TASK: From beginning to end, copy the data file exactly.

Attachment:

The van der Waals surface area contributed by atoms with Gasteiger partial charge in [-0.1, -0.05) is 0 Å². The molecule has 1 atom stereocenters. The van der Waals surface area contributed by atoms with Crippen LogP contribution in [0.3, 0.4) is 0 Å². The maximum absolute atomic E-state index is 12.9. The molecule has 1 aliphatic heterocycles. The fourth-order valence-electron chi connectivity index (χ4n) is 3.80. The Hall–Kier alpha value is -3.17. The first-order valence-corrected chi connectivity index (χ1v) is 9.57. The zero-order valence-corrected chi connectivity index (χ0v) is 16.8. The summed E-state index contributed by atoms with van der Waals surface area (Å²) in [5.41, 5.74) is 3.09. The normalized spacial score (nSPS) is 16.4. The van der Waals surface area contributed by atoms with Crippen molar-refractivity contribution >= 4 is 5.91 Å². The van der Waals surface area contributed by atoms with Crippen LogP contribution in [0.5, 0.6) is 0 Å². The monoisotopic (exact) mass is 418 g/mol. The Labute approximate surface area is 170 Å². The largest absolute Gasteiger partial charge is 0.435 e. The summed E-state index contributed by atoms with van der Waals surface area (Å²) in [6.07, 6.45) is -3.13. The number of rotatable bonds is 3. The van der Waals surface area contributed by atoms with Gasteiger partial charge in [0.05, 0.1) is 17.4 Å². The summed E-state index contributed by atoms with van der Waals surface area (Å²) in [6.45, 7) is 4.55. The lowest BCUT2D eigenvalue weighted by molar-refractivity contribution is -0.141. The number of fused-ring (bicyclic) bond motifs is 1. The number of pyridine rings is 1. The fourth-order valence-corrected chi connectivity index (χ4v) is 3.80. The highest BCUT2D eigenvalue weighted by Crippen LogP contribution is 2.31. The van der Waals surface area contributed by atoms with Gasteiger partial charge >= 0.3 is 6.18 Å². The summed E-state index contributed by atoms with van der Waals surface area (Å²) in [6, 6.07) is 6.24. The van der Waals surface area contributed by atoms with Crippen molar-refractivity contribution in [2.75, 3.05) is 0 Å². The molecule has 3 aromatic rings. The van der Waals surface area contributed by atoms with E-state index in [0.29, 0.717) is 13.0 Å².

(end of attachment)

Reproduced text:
The van der Waals surface area contributed by atoms with Gasteiger partial charge in [-0.1, -0.05) is 0 Å². The molecule has 1 atom stereocenters. The van der Waals surface area contributed by atoms with Crippen LogP contribution in [0.3, 0.4) is 0 Å². The maximum absolute atomic E-state index is 12.9. The molecule has 1 aliphatic heterocycles. The fourth-order valence-electron chi connectivity index (χ4n) is 3.80. The Hall–Kier alpha value is -3.17. The first-order valence-corrected chi connectivity index (χ1v) is 9.57. The zero-order valence-corrected chi connectivity index (χ0v) is 16.8. The summed E-state index contributed by atoms with van der Waals surface area (Å²) in [5.41, 5.74) is 3.09. The normalized spacial score (nSPS) is 16.4. The van der Waals surface area contributed by atoms with Crippen molar-refractivity contribution >= 4 is 5.91 Å². The van der Waals surface area contributed by atoms with Crippen LogP contribution in [0.5, 0.6) is 0 Å². The monoisotopic (exact) mass is 418 g/mol. The Labute approximate surface area is 170 Å². The largest absolute Gasteiger partial charge is 0.435 e. The summed E-state index contributed by atoms with van der Waals surface area (Å²) in [6.07, 6.45) is -3.13. The number of rotatable bonds is 3. The van der Waals surface area contributed by atoms with Gasteiger partial charge in [0.05, 0.1) is 17.4 Å². The summed E-state index contributed by atoms with van der Waals surface area (Å²) in [6.45, 7) is 4.55. The lowest BCUT2D eigenvalue weighted by molar-refractivity contribution is -0.141. The number of fused-ring (bicyclic) bond motifs is 1. The number of pyridine rings is 1. The fourth-order valence-corrected chi connectivity index (χ4v) is 3.80. The highest BCUT2D eigenvalue weighted by Crippen LogP contribution is 2.31. The van der Waals surface area contributed by atoms with Gasteiger partial charge >= 0.3 is 6.18 Å². The summed E-state index contributed by atoms with van der Waals surface area (Å²) in [6, 6.07) is 6.24. The van der Waals surface area contributed by atoms with Crippen molar-refractivity contribution in [2.75, 3.05) is 0 Å². The molecule has 3 aromatic rings. The van der Waals surface area contributed by atoms with E-state index in [0.29, 0.717) is 13.0 Å².